Eye cancer is any sort of tumor that affects the various structures of the eye. Eye cancers can affect the eye itself, the eyelids and surrounding skin, the orbit (the opening in the skull that houses the eye) and the retina. Melanoma and lymphoma can occur in the eye area, and some cancers can spread to the eye from other areas of the body.
Certain types of eye cancer, such as retinoblastoma, affect young children, while other types can occur at any age.
Cancers of the Eyelid
Basal Cell Carcinoma: Over 90% of all cancerous eyelid tumors are basal cell carcinomas (BCCA). BCCA is a cancerous growth of skin tissue, specifically basal cells, and usually appears as small, firm, raised lumps with a lesion in the center. The lower eyelids are involved in over 70% of cases, followed by the corner of the eye, upper eyelid and the side corner of the eye.
This type of eye cancer can cause significant damage to the affected area, and it can recur (come back) to the same area or nearby if it is removed inadequately. However, these tumors generally do not spread to lymph nodes or distant organs.
Squamous Cell Carcinoma: Although this form of skin cancer occurs less often than basal cell carcinoma, it is more aggressive. It can spread to nearby lymph nodes and other parts of the body. The main treatment of these tumors is surgical removal. Radiation therapy or other treatments may be used if a large area is affected or if the cancerous area cannot be fully removed. Also, it may be used if there are other high-risk features, such as nerve involvement.
Malignant melanoma of the eyelid skin: This type of skin cancer is fairly rare and accounts for about 1% of all eyelid cancers. These lesions are usually brown or pigmented, can grow, and change in size with time, at which point they should be completely removed.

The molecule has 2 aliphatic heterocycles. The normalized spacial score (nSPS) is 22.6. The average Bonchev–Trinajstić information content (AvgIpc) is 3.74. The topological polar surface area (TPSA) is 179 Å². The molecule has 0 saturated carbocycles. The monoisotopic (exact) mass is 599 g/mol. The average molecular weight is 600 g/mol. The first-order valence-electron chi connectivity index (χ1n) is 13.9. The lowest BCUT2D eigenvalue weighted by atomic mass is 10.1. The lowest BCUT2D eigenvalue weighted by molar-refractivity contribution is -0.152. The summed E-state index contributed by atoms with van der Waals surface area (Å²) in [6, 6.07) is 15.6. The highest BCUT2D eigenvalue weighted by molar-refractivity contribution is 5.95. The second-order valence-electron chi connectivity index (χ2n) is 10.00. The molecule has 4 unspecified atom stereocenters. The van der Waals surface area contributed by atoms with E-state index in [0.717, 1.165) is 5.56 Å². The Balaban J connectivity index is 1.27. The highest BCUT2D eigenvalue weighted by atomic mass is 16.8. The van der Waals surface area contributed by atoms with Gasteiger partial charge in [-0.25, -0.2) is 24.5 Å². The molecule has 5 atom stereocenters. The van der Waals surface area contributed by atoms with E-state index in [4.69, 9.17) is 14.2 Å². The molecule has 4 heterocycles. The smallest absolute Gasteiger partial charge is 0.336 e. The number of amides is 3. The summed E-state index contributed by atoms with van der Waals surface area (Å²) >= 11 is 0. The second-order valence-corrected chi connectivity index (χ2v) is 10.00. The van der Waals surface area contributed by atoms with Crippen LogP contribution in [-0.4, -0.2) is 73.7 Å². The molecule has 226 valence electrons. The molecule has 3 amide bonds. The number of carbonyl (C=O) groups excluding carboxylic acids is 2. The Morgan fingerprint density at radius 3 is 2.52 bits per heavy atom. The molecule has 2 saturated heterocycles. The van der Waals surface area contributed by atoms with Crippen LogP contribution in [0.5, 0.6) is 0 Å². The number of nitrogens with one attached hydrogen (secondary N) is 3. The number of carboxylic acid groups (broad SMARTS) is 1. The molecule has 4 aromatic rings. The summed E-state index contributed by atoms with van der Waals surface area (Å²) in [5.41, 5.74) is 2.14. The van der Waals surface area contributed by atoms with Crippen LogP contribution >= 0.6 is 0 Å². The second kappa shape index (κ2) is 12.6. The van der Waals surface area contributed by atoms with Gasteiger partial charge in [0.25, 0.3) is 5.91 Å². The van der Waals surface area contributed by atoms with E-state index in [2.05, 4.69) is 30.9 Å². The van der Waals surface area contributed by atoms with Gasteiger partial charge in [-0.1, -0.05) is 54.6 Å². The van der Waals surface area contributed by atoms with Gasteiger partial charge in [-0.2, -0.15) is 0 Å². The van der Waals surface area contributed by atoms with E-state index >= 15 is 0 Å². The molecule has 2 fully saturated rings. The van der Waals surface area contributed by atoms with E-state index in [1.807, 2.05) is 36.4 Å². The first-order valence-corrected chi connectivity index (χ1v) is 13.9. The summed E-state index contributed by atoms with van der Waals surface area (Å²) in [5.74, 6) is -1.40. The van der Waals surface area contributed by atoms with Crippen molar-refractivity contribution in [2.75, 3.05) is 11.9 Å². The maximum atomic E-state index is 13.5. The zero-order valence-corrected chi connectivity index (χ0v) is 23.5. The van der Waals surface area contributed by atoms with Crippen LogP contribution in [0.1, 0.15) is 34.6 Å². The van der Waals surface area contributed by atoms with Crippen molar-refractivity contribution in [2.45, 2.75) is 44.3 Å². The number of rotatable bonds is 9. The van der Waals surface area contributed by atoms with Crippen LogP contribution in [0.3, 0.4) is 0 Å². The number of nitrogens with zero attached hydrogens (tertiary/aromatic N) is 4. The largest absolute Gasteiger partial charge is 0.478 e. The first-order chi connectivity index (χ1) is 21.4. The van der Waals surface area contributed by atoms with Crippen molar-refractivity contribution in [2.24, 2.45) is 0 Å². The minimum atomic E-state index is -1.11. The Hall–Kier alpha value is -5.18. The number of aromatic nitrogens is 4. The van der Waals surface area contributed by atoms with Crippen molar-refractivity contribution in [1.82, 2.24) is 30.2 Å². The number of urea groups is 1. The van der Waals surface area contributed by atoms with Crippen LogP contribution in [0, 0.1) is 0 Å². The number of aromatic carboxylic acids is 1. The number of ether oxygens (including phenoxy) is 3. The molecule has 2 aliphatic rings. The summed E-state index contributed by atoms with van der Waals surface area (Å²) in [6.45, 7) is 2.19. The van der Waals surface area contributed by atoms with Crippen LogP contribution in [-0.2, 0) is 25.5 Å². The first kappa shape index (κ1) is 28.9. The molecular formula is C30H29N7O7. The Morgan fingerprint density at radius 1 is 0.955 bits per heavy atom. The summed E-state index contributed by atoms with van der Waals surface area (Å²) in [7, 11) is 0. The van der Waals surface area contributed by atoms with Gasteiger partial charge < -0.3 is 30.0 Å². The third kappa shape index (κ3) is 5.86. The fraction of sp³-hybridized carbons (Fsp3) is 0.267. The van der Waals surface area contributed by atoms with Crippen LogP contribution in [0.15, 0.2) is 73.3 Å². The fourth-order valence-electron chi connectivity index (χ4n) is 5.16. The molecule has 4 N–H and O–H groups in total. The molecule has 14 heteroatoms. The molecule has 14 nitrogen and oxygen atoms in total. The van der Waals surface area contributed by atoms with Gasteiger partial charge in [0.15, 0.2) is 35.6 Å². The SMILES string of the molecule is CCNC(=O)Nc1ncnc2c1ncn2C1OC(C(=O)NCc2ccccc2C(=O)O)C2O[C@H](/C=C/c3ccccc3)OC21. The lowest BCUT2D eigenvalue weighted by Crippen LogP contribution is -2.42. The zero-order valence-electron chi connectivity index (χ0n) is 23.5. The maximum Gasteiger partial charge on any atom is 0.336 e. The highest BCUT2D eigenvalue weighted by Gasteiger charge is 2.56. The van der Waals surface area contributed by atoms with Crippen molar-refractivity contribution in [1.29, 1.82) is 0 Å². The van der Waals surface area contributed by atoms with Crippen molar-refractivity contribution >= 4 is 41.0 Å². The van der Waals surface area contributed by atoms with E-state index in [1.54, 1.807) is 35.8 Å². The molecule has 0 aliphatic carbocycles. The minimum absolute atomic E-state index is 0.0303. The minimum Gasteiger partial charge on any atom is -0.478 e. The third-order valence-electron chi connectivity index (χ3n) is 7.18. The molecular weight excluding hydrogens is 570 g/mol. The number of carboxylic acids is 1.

Meibomian Gland Carcinoma: also known as sebaceous gland or “sebaceous cell” carcinoma, this rare type of eye cancer mainly affects the meibomian glands of the eyelids. These are glands that normally produce the oily layer of the tear film, the liquid layer that covers the eye. Meibomian gland carcinoma, also referred to as sebaceous cell carcinoma, can be mistaken with some non-cancerous conditions like a chalazion, a small cyst more commonly known as a “sty”. If a “sty” does not heal with medical treatment or surgical drainage, a biopsy should be performed to evaluate whether it is meibomian gland carcinoma.
Uveal Melanoma: A rare eye cancer that develops within a structure in the eye called the uvea. The uvea contains pigment (color) producing cells called melanocytes. When these cells become cancerous, the cancer is called melanoma. The uvea is divided into three parts: the iris, ciliary body, and the choroid. The most common location for this type of cancer to develop is the choroid (choroidal melanoma), which is the back part of the eye under the retina.
Individuals may not have any symptoms at the time of diagnosis. Some may experience loss of vision, blurry vision, flashes and floaters (an object in the field of vision).
Conjunctival Melanoma: A rare eye cancer of the conjunctiva, the mucous membrane lining of the eyelid. While melanoma is most commonly found on the skin, it can also occur inside the eye as well as on the surface of the eye and eyelids.
Conjunctival melanomas usually develop as a pigmented (dark) area on the conjunctiva. The cancer may also arise from a freckle or nevus on the conjunctiva or can appear on healthy tissue.